History Comes Alive at the Imperial War Museum
The history of two world wars came into sharp focus last month when Ms Kenward and her team took 40 enthusiastic Year 9 GCSE History students to the Imperial War Museum in London.
The students undertook three different tours: one was a tour around the World War One Gallery, which included a visit to a recreated trench and seeing a dead boar’s head that used to be a mascot! Another tour was around the World War Two gallery, where they saw bombs, aircraft and other amazing historical items – even a boat from D-Day!
The final tour was of the Lord Ashcroft Gallery, which showcased amazing stories of men and women who gave their lives in the wars and who completed incredible feats, such as digging with their bare hands to free survivors of a street in London destroyed during the Blitz. Students also got to visit a house from WW2 and sit in a bomb shelter!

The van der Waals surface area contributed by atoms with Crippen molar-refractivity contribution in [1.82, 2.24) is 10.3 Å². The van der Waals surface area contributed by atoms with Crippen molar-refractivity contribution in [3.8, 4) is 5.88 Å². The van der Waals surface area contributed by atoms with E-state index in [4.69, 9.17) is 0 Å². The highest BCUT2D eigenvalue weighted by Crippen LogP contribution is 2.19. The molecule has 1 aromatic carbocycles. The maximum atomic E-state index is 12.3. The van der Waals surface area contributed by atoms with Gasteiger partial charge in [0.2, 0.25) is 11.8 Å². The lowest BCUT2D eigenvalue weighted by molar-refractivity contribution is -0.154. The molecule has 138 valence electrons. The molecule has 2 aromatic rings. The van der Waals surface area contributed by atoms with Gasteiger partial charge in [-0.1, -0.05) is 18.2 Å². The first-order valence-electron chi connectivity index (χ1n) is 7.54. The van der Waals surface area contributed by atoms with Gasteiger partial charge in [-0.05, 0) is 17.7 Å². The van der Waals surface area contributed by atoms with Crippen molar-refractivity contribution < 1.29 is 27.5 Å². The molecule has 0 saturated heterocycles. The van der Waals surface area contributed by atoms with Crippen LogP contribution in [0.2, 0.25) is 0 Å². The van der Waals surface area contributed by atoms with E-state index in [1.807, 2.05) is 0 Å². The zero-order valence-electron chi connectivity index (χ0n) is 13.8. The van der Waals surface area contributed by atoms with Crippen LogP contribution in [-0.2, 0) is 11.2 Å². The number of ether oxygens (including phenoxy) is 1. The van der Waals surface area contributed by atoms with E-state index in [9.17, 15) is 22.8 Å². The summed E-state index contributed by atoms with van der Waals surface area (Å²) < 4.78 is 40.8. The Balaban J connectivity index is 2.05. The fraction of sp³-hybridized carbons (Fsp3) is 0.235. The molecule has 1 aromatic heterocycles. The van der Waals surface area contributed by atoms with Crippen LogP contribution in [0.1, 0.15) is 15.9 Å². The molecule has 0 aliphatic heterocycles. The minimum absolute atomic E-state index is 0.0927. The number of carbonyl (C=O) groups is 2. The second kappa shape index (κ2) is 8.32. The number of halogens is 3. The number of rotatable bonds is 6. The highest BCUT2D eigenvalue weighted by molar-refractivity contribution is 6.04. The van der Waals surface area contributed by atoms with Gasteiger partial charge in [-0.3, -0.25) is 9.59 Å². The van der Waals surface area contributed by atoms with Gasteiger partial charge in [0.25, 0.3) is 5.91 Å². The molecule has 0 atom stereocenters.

Student Jerry explained, “It was really interesting to experience a bit of what the soldiers would have gone through. Being in a wet, muddy trench, with rats, must have been really horrible.” He continued, “I enjoyed the medal displays very much. Each medal told a story – one I remember was about an aeroplane that was brought down and the woman inside it threw herself on top of another airman to shield them from the blast just before it exploded. That was a very brave thing to do.”
The trip was really interesting for the students, who were fortunate enough to also enjoy a rare opportunity to sit in the grounds of the museum to have a picnic in the sun! Student Mackenzie told us, “I really enjoyed being able to wear the uniform and spend some time in the trenches. It would have been pretty uncomfortable for the soldiers – the trench is really dark and places to sleep were very cramped. The uniform was quite itchy and the helmet was really heavy. There would have been planes flying over and gunfire too, so it must have been hard to get any sleep.”
Thank you to all the wonderful staff who helped support the trip – Ms Kenward, Mrs Hewitt, Mr Thomson, Miss Perrono, Ms Rhodes – and for the students who attended – they were marvellous ambassadors for Longhill High School.
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